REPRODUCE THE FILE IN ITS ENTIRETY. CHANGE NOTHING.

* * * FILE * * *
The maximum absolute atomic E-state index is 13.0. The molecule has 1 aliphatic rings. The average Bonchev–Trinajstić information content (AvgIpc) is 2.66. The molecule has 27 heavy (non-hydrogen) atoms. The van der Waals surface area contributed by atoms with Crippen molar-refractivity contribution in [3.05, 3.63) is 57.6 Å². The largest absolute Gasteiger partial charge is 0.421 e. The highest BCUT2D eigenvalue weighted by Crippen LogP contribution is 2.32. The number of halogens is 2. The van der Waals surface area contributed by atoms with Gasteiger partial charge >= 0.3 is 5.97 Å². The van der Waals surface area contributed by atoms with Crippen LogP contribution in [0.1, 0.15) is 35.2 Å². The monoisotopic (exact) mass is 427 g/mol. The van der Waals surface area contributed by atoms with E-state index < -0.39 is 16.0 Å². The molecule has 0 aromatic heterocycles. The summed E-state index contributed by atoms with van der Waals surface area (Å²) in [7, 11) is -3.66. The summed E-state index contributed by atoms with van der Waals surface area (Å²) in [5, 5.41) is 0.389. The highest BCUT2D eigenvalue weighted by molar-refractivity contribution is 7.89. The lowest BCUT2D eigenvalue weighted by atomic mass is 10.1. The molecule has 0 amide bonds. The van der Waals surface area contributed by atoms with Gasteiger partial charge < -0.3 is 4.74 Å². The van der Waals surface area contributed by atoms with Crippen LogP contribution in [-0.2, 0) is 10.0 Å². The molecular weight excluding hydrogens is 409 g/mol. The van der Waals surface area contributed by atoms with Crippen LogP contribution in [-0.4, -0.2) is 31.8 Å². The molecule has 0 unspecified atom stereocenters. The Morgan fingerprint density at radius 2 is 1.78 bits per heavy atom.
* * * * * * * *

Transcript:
The maximum absolute atomic E-state index is 13.0. The molecule has 1 aliphatic rings. The average Bonchev–Trinajstić information content (AvgIpc) is 2.66. The molecule has 27 heavy (non-hydrogen) atoms. The van der Waals surface area contributed by atoms with Crippen molar-refractivity contribution in [3.05, 3.63) is 57.6 Å². The largest absolute Gasteiger partial charge is 0.421 e. The highest BCUT2D eigenvalue weighted by Crippen LogP contribution is 2.32. The number of halogens is 2. The van der Waals surface area contributed by atoms with Gasteiger partial charge >= 0.3 is 5.97 Å². The van der Waals surface area contributed by atoms with Crippen LogP contribution in [0.1, 0.15) is 35.2 Å². The monoisotopic (exact) mass is 427 g/mol. The van der Waals surface area contributed by atoms with E-state index < -0.39 is 16.0 Å². The molecule has 0 aromatic heterocycles. The summed E-state index contributed by atoms with van der Waals surface area (Å²) in [7, 11) is -3.66. The summed E-state index contributed by atoms with van der Waals surface area (Å²) in [5, 5.41) is 0.389. The highest BCUT2D eigenvalue weighted by molar-refractivity contribution is 7.89. The lowest BCUT2D eigenvalue weighted by atomic mass is 10.1. The molecule has 0 amide bonds. The van der Waals surface area contributed by atoms with Gasteiger partial charge < -0.3 is 4.74 Å². The van der Waals surface area contributed by atoms with Crippen LogP contribution in [-0.2, 0) is 10.0 Å². The molecular weight excluding hydrogens is 409 g/mol. The van der Waals surface area contributed by atoms with Crippen LogP contribution in [-0.4, -0.2) is 31.8 Å². The molecule has 0 unspecified atom stereocenters. The Morgan fingerprint density at radius 2 is 1.78 bits per heavy atom.